I was also caught off-guard by how often the focus of Detective Pikachu was not the Pokémon. If you're a parent who isn't into Pokémon but your child loves the franchise, this isn't going to be nearly as alienating as, say, Pokémon: The First Movie. Here, Pokémon serve as a plot device, a narrative framework to explore the bonds between people. They act and behave the way they should based on our in-game knowledge of them, but if you don't know your Ludicolo from your Pangoro, you're not going to be lost. Pokémon and their existence in Detective Pikachu's world serve as a backdrop for a story about trying to find out what happened to a loved one; about exploring emotional struggle formed by childhood trauma; and about learning to trust in someone else. It's about very relatable human themes, with the monster status of Pokémon only a factor when it needs to be. It's great seeing these Pokémon brought to life this way; this isn't a film about trying to catch them all and be the very best trainer – and it's all the better for it.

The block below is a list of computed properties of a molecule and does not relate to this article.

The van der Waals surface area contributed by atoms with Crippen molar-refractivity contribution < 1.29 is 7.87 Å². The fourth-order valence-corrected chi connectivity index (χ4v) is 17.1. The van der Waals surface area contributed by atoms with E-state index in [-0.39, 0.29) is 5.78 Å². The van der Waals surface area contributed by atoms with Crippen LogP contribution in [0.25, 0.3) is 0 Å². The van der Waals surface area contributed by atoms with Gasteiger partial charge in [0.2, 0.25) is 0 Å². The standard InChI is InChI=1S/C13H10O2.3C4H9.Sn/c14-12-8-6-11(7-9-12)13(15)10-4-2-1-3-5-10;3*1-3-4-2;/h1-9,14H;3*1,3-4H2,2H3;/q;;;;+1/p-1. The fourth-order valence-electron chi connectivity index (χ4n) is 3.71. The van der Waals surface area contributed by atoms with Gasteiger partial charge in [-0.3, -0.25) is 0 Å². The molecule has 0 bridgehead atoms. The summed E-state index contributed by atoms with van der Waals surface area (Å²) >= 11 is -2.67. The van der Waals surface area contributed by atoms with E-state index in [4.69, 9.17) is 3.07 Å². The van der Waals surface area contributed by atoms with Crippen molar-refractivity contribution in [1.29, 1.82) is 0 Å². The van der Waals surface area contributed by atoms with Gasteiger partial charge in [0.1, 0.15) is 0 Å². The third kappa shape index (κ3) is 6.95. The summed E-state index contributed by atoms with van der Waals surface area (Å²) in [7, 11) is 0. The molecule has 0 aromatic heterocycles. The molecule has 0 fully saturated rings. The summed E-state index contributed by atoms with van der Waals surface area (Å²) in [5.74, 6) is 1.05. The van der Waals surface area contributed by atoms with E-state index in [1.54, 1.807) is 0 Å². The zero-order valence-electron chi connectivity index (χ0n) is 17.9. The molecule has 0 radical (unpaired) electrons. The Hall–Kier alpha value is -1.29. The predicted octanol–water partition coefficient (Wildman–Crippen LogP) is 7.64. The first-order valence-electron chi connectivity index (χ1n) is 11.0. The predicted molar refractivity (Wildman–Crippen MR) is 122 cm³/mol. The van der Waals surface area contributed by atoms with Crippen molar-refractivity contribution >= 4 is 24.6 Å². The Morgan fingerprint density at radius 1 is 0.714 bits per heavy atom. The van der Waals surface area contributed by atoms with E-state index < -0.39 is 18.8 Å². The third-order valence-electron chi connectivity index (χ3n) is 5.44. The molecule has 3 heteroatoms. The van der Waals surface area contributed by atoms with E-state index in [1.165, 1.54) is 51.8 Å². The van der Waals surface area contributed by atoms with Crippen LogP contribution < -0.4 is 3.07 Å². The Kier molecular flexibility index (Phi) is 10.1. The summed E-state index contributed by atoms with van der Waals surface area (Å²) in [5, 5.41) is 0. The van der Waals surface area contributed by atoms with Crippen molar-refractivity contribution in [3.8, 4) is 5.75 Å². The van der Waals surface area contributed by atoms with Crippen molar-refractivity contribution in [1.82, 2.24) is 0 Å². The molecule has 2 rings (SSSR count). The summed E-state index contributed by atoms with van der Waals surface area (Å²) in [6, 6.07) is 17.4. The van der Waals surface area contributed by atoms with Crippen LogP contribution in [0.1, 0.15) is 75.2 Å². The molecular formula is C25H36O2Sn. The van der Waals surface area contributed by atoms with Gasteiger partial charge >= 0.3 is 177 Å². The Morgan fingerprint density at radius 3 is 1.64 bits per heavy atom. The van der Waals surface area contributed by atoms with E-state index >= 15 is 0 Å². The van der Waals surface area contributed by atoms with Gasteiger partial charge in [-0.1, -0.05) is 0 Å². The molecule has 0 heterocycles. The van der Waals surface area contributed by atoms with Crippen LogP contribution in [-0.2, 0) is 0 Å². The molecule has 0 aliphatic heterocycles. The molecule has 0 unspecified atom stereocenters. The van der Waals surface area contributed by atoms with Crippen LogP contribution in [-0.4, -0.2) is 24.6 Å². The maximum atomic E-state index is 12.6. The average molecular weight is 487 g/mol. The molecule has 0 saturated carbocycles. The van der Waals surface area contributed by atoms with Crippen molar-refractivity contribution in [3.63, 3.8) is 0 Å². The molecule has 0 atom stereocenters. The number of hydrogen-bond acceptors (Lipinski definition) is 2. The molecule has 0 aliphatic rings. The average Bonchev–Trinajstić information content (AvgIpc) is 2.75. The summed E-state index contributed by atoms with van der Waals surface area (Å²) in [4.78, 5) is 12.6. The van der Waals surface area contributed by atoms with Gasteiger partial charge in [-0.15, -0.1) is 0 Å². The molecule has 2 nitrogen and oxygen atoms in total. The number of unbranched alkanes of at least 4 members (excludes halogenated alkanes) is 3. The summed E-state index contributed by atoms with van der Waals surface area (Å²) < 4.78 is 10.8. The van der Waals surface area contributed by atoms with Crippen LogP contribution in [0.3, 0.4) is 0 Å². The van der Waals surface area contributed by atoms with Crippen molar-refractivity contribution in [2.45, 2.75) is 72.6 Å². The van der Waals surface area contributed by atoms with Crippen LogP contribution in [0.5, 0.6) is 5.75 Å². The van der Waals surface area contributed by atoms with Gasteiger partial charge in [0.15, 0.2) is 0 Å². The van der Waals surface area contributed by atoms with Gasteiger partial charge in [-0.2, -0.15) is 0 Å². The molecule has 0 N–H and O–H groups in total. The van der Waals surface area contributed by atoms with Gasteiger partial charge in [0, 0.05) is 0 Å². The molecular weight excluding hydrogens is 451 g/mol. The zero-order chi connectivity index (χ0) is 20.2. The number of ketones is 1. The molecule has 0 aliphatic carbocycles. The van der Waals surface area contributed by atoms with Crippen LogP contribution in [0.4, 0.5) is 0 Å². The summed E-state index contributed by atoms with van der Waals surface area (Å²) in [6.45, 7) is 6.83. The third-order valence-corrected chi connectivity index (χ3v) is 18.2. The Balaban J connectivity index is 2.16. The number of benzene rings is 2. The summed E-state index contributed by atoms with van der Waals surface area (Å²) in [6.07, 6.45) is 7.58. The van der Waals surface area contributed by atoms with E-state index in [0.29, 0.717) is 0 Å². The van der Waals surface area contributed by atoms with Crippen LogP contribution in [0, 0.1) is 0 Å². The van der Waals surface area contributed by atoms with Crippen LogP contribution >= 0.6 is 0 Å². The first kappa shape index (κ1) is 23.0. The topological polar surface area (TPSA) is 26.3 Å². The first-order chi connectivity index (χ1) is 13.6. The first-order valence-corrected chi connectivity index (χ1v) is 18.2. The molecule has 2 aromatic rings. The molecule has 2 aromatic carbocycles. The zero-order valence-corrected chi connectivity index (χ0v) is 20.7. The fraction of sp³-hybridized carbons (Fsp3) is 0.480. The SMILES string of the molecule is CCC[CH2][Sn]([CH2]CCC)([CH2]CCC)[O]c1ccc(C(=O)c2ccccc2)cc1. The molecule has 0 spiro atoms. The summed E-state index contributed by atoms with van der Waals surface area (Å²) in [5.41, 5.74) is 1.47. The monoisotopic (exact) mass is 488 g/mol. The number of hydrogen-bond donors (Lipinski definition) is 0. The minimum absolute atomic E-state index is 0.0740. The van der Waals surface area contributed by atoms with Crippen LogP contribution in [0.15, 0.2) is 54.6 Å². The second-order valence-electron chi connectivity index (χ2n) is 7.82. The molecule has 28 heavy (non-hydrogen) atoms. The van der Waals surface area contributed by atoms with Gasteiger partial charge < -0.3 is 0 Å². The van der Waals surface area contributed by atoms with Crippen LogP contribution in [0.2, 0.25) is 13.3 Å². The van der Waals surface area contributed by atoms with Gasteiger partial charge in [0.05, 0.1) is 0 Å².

That isn't to say Detective Pikachu feels disconnected from the larger world of the Pokémon core RPGs either. Frequent throwaway lines confirm that this is still set in a world where trainers catch Pokémon, battle gyms, take down the elite four, and battle against the evil Team Rocket. It's still easy to believe Ash Ketchum is out there, eternally ten years old, trying to win the Kanto, Johto, Sinnoh, and Alolan Pokémon Leagues.
Choosing to set the film in Ryme City, a setting consistent with the world of Pokémon but one that ignores many of the cornerstone elements of the games, allowed for Detective Pikachu's plot to have more freedom. It's not constrained to having to fit plot points that only really work in terms of gameplay but still manages to fit within the narrative of the larger Pokémon universe. It's a big part of how the film stays faithful to, but not hamstrung by, its roots.